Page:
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Top Five Best Practices for Establishing a Guest Wireless Network

Top Five Best Practices for Establishing a Guest Wireless Network

Top Five Best Practices for Establishing a Guest Wireless Network

In this day and age, guest wireless networks are often seen as more of a right than a privilege. Not only are they a nice convenience to visitors and contractors, but they’re also a great safety feature in keeping your day-to-day enterprise WLAN separate from visitor access. By opening your network open to non-employees you need to make sure that you take certain precautions to protect yourself against any possible vulnerabilities. Below, we’ve pulled together some of the best tips for establishing a safe and secure guest wireless network.

What to consider….

Operational Specifications: Guest wireless access offer limited capabilities compared to the full enterprise wireless network. When establishing the guest network, you should carefully consider which network capabilities will be critical for guests. While internet is usually expected in guest access, you may want to consider restricting access to certain sites. You may want to consider changing the Quality of Service level of the network as well. the last you’ll want at your office is for the guest network to take away from the strength of the primary network.

WPA2 Keys: You may want to consider investing in third-party services that automatically assign security keys on a per user basis. In this case, passwords are administered on a single use basis. This approach allows network teams to block certain individuals.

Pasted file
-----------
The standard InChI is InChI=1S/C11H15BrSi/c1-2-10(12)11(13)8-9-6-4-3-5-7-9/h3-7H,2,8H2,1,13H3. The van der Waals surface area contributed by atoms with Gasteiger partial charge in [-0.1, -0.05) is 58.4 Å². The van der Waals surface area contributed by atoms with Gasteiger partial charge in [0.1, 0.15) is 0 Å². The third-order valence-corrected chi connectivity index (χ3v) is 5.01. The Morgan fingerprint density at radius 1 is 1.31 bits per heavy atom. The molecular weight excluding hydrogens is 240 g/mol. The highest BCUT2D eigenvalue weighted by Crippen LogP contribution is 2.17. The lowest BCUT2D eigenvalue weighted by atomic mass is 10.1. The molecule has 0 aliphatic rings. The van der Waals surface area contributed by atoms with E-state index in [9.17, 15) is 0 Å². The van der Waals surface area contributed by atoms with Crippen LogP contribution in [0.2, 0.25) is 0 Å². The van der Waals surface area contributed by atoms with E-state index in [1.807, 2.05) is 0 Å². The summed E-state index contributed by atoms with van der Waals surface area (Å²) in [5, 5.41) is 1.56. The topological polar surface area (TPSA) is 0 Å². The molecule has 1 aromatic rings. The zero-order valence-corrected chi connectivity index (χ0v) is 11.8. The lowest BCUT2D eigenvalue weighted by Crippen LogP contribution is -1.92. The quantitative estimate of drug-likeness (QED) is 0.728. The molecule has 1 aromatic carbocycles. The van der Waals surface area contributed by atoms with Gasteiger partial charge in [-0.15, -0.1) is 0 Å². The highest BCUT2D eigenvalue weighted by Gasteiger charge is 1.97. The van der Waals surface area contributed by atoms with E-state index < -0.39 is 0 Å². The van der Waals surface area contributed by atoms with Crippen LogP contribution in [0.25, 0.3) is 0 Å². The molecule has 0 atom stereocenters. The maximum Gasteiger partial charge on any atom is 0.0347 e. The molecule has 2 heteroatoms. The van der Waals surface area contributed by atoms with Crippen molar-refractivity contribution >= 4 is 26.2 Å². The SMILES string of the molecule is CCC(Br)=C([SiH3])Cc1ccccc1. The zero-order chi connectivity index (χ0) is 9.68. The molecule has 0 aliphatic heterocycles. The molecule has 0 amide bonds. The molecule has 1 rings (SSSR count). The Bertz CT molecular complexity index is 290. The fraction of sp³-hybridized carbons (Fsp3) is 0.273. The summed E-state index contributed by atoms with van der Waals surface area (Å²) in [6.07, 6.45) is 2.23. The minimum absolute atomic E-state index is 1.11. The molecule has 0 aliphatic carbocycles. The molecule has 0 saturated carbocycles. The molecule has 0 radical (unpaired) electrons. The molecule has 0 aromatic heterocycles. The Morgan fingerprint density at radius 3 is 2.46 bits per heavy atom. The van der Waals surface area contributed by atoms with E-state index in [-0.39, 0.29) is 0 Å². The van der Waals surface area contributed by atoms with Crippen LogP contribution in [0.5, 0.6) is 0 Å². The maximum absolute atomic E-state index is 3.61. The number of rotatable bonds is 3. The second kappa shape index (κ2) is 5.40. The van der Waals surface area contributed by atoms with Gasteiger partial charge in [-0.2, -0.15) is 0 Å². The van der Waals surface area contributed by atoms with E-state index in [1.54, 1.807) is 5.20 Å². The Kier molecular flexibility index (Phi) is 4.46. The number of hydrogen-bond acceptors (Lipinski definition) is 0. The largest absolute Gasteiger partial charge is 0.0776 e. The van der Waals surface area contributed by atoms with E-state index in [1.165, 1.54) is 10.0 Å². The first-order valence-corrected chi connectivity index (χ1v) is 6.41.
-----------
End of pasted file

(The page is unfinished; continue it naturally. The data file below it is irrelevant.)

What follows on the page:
Agree to terms of service: If you’re going to allow for guest access, you should make the terms very, very clear. The best way to do this is by to building a splash page terms of use page with an ‘Accept’ button. This list of terms should protect you if a user were to violate IT policies or local law.

Set Access Time Limits: It’s pretty easy to establish time limits for guest passes. Login credentials for each access period should expire after a defined time period; that could be after a couple hours of non-use or after a workday.

Use Identity Management: Administrators are able to use management software that collects guest credential information. Organizations are able to gather this data to analyze guest user behavior. Identity management also facilitates the creation of multiple classes of guest users and the application of different access permissions.

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